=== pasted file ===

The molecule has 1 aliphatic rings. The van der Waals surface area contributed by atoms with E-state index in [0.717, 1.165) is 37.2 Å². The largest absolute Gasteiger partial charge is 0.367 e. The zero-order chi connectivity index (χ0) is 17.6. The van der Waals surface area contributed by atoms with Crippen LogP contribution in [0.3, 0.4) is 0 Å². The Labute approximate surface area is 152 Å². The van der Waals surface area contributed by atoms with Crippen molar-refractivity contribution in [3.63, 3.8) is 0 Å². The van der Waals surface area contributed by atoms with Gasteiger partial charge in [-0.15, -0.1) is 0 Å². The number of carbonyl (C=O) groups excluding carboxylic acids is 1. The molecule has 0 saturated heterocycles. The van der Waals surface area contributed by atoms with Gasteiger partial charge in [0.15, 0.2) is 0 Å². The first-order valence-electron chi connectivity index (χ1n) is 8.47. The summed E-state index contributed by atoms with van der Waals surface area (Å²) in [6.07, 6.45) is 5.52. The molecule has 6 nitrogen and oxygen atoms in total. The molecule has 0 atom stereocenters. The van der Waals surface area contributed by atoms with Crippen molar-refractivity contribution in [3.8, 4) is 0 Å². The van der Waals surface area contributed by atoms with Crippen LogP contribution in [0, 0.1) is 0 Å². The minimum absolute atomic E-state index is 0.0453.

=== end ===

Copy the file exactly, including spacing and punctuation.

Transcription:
The molecule has 1 aliphatic rings. The van der Waals surface area contributed by atoms with E-state index in [0.717, 1.165) is 37.2 Å². The largest absolute Gasteiger partial charge is 0.367 e. The zero-order chi connectivity index (χ0) is 17.6. The van der Waals surface area contributed by atoms with Crippen LogP contribution in [0.3, 0.4) is 0 Å². The Labute approximate surface area is 152 Å². The van der Waals surface area contributed by atoms with Crippen molar-refractivity contribution in [3.63, 3.8) is 0 Å². The van der Waals surface area contributed by atoms with Gasteiger partial charge in [-0.15, -0.1) is 0 Å². The number of carbonyl (C=O) groups excluding carboxylic acids is 1. The molecule has 0 saturated heterocycles. The van der Waals surface area contributed by atoms with Gasteiger partial charge in [0.15, 0.2) is 0 Å². The first-order valence-electron chi connectivity index (χ1n) is 8.47. The summed E-state index contributed by atoms with van der Waals surface area (Å²) in [6.07, 6.45) is 5.52. The molecule has 6 nitrogen and oxygen atoms in total. The molecule has 0 atom stereocenters. The van der Waals surface area contributed by atoms with Crippen molar-refractivity contribution in [3.8, 4) is 0 Å². The van der Waals surface area contributed by atoms with Crippen LogP contribution in [0, 0.1) is 0 Å². The minimum absolute atomic E-state index is 0.0453.